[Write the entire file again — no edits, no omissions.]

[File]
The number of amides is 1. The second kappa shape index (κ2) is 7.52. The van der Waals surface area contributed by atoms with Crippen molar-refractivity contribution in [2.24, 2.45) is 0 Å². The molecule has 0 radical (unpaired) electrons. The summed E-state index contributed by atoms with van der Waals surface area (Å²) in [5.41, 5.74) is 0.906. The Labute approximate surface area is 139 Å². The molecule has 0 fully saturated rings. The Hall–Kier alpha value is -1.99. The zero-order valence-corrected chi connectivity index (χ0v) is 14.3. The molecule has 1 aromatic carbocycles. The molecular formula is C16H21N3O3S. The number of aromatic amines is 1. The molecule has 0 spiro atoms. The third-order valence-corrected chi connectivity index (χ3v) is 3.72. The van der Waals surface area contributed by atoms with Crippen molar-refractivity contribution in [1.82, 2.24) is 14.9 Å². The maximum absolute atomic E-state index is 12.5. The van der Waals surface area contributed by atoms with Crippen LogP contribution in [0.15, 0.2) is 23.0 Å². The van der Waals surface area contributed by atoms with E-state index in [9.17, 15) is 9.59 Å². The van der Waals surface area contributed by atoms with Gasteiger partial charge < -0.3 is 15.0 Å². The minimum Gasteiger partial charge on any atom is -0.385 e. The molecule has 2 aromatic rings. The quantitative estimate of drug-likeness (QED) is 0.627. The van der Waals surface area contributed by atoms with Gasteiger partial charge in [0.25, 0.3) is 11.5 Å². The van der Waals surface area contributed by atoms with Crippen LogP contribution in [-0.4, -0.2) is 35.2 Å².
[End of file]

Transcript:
The number of amides is 1. The second kappa shape index (κ2) is 7.52. The van der Waals surface area contributed by atoms with Crippen molar-refractivity contribution in [2.24, 2.45) is 0 Å². The molecule has 0 radical (unpaired) electrons. The summed E-state index contributed by atoms with van der Waals surface area (Å²) in [5.41, 5.74) is 0.906. The Labute approximate surface area is 139 Å². The molecule has 0 fully saturated rings. The Hall–Kier alpha value is -1.99. The zero-order valence-corrected chi connectivity index (χ0v) is 14.3. The molecule has 1 aromatic carbocycles. The molecular formula is C16H21N3O3S. The number of aromatic amines is 1. The molecule has 0 spiro atoms. The third-order valence-corrected chi connectivity index (χ3v) is 3.72. The van der Waals surface area contributed by atoms with Crippen molar-refractivity contribution in [1.82, 2.24) is 14.9 Å². The maximum absolute atomic E-state index is 12.5. The van der Waals surface area contributed by atoms with Crippen LogP contribution in [0.15, 0.2) is 23.0 Å². The van der Waals surface area contributed by atoms with E-state index in [9.17, 15) is 9.59 Å². The van der Waals surface area contributed by atoms with Gasteiger partial charge < -0.3 is 15.0 Å². The minimum Gasteiger partial charge on any atom is -0.385 e. The molecule has 2 aromatic rings. The quantitative estimate of drug-likeness (QED) is 0.627. The van der Waals surface area contributed by atoms with Gasteiger partial charge in [0.25, 0.3) is 11.5 Å². The van der Waals surface area contributed by atoms with Crippen LogP contribution in [-0.4, -0.2) is 35.2 Å².